Last updated: Aug-15-2023
After uploading videos to Cloudinary, they can be transformed in many ways.
The syntax for transforming and delivering videos is generally the same as that for images, and you can apply the majority of available image transformations to video as well. For example, you can resize, crop, rotate, set video quality and format or use auto quality and/or auto_format, add text or image overlays to your videos, and more.
There are also a number of special options you can use for transforming and delivering video content. For example, you can adjust their size, shape, speed, duration, quality, and appearance. There are also some features that are specific to audio.
This section introduces you to the basics of Ruby on Rails video streaming and transformation. For complete details on all video transformation functionality, see Video transformations and the Transformation URL API Reference.
In addition to transformation features that are equally relevant for images and video, such as resizing, cropping, rotating, adding text or image overlays, and setting video quality or format, there are a variety of special transformations you can use for video. For example, you can:
- Transcode videos from one format to another
- Apply video effects such as fade-in/out, accelerating or decelerating, adjusting volume, playing in reverse
- Play video-in-video, trim videos, or concatenate multiple videos
- Set video and audio quality options such as bitrate, video codec, audio sampling frequency, or audio codec
- Adjust the visual tone of your video with 3D LUTs
- Generate thumbnails or animated images from video
- Deliver your video using adaptive bitrate streaming in HLS or MPEG-DASH
You can optionally specify all of the above transformations to videos using methods that generate image tags or via direct URL-building directives.
You can optionally specify all of the above transformations within a
cl_video_tag helper method, which automatically generates an HTML5 video tag including the transformation URL sources for the main formats supported by web browsers (
ogv), as well as a poster thumbnail image. This enables the browser to automatically select and play the video format it supports. The video files are created dynamically when first accessed by your users.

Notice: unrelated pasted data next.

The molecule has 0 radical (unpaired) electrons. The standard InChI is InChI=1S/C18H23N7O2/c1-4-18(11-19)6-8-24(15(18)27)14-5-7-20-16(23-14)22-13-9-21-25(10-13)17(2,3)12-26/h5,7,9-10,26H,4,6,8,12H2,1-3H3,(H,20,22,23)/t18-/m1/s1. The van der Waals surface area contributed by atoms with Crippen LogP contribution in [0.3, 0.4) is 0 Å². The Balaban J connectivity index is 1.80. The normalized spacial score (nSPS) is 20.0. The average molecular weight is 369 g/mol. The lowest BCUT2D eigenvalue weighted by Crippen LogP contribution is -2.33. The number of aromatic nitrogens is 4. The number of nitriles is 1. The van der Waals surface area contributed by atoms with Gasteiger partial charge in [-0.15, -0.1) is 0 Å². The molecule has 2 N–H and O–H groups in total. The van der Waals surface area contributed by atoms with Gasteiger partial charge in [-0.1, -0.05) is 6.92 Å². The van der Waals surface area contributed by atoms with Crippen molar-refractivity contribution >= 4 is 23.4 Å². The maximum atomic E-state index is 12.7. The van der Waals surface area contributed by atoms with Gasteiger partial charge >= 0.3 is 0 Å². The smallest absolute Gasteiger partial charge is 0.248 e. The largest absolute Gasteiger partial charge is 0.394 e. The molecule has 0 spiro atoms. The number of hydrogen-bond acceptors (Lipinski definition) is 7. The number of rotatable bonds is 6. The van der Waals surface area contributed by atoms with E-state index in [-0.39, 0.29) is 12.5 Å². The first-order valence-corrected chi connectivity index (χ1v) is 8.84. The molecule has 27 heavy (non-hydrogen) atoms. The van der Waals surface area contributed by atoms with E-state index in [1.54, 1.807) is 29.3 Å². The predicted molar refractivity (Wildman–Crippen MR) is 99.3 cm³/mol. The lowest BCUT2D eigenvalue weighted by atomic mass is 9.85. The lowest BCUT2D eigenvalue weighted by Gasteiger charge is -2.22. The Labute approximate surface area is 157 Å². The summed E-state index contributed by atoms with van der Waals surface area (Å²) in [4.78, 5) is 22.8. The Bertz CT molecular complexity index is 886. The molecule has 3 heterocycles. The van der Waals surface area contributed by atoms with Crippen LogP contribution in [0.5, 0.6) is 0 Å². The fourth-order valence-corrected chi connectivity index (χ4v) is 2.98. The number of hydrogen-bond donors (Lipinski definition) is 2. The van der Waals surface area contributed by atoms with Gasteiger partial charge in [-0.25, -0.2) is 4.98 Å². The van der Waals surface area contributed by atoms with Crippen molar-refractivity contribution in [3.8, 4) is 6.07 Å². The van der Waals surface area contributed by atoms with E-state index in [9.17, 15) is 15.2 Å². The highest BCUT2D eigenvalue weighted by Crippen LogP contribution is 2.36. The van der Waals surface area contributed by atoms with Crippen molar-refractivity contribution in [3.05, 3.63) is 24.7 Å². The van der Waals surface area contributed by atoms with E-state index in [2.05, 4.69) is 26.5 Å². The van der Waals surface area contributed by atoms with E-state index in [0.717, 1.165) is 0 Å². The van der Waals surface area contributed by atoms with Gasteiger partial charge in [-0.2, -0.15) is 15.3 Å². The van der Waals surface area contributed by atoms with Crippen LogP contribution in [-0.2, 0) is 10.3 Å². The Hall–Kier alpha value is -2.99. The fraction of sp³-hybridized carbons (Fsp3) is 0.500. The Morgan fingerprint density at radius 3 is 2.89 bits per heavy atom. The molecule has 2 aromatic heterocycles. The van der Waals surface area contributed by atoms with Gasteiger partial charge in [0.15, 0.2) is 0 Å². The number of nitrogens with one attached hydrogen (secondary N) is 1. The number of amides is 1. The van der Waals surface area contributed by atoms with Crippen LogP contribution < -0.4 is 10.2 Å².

The above code results in the following HTML:
You can also add other, non-transformation parameters to the
cl_video_tag method such as the asset version, configuration parameters and HTML5 video tag attributes.
versionparameter is added to the delivery URL as explained in Asset versions.
- Configuration parameters that you specify here override any that you have set globally.
HTML5 video tag attributes are added to the resulting
<video>tag. The video is delivered from Cloudinary using the width and height in the transformation but is displayed at the dimensions specified in the tag.
cl_video_tag method described above generates an HTML5 video tag. In certain conditions, you might want to generate a transformation URL directly, without the containing video tag. To return only the URL, either use the
cloudinary_url view helper methods, or use the Ruby command:
Here's an example:
This section provides examples of using Ruby code to apply some of the video transformation features mentioned in the previous section.
The following example resizes the
dog video to 40% of it's original size and rotates it by 20 degrees. It also adds a semi-transparent cloudinary logo in the bottom right corner, using a southeast gravity with adjusted x and y coordinates to reach the corner of the rotated video.
The following example adjusts the brightness of a skiing video, and sets its radius to max in order to give a telescope-like effect. It then appends a copy of the video in reverse, and the plays forward again, but in slow motion.
The following example generates a
<video> tag for a video that will loop continuously in an HTML5 video player with default controls. When the video loads a default poster is displayed based on the middle frame of the video. The tag automatically includes the source URLs for
.ogg formats, with the requested transformations: use the first 10 seconds of the original video, crop to 360X480 using pad cropping, generate at 70% quality to control file size.
The following example uses direct URL building. It delivers the 2 seconds of a video between seconds 1 and 3 and loops 3 times. The video is resized to a fraction of its width.
The following example uses direct URL building. It delivers the 2.5 seconds of a video between seconds 7.5 and 10 with a light blue border, and then appends a boomeranged (reversed) version of that same clip, resizing the video to a fraction of its original size. An overlay is applied to the top right corner (
north_east) of the video with a height 25 pixels and opacity of 90.
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